Travel Tips for Bird Doggers


10 ways to make your bird dog more comfortable, safe and productive on your next upland adventure

When traveling with bird dogs, proper preparation on your part produces the best performance from your dog when you arrive at your destination.  
You may think your dog is resting while you travel. But traveling stresses his body in ways you may not realize. Many veterinarians will tell you that travel time is not the same as rest time, and that dogs don’t rest well when the vehicle is moving.

With help from Pheasants Forever national sponsor Ruff Land Kennels, we put together 10 ways to make travel time less stressful on your dog … and get more good hunting time together in the field.

1 Make Time for Pit Stops

Plan for frequent stops along the way to allow dogs to air and stretch. Stop every three hours, and even more frequently if you are traveling with a puppy. Make sure your dog is on a lead and under control. Water should be offered at each stop.

2 Get Pup Comfortable

Before you travel with your dog, acclimated her to the crate, dog truck or trailer. Dogs should travel in a special crate or kennel. They should never travel unrestrained in the bed of a truck. Sudden stops or sharp turns of the wheel may cause your dog to slide around, even out of the vehicle, and potentially become injured.

3 Have A Clear View

Make sure when hauling a dog box or trailer behind your truck that it is clearly visible from behind. These carriers tend to be lower than a truck, and people who are coming up behind you might not see them. Check to be sure your taillights, tires and hitches are in working order.

4 Use a Right Sized Kennel

Make sure the kennel your dog is traveling in is large enough that she can lie down and stretch lengthwise comfortably, but not overly big. To feel comfortable while the vehicle is moving, dogs need to brace themselves. If your dogs can’t brace themselves when they’re lying down in the box by pushing their paws against the side, they may stand up to do so, which puts them at a greater risk of injury.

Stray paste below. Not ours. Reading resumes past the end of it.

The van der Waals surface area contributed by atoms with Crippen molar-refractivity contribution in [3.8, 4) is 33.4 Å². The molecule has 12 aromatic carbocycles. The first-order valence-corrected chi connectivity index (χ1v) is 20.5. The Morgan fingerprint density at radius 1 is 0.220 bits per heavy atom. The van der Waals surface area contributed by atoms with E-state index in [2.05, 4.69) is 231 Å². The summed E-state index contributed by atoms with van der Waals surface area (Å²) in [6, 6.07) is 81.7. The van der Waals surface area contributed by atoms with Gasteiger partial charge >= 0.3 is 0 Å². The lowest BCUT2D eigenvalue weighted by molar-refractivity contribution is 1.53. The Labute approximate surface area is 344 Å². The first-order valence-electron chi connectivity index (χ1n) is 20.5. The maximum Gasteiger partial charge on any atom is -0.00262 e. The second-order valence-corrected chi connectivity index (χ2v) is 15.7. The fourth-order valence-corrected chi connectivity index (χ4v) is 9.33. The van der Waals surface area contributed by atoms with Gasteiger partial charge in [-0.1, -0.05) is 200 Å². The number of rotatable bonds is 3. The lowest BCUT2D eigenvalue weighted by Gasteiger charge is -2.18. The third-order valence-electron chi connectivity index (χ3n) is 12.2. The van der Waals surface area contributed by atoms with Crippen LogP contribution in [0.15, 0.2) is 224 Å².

5 Add a Cushion

You should make sure your dog’s travel kennel has a cushion on the bottom, rather than a hard surface. Manmade bedding materials or natural materials, such as cedar shavings, straw or hay, can be used. What you choose depends on your dog. Reynolds cautions against using cloth bedding because it can be harmful if ingested.

Make the Air Flow

Proper ventilation also is key. You should be able to adjust the amount of air flowing around your dog to allow for more air flow in warmer temperatures and restricted air flow in cold weather. Do not close any vents all the way, even in cold temperatures, as this can result in a lack of oxygen. You also should monitor the temperature in the kennel or crate with a remote thermometer.

7 Keep it Clean

When cleaning your dog’s container, use a mild antibacterial cleaner without a strong odor. This is important for bird dogs that rely so much on their sense of smell.

8 Water Them Often

Keep your dog hydrated with frequent stops for water … and peeing. See tip number one: Do not go more than three hours without a stop-and-stretch-and-drink. Ruff Land's Water Hole, a dog bowl and water container in one (shown above), is perfect for travel and, once you get there, for the hunt itself.

9 Make Some Leeway

Arrive at your destination early to give your dog and yourself time to rest before you head out to the field. Don’t travel a long distance and then ask your dog to immediately go to work.

10 Secure a Veterinarian

Make certain your dog is current on vaccinations and that you bring a printed record of these vaccines. Identify a good veterinarian in the area, contact them beforehand, and put his or her phone number, and the practice’s emergency number, on quick-dial in your phone.
With proper planning, traveling can be less stressful and more enjoyable for both you and your dog … and you’ll team up better to find more birds.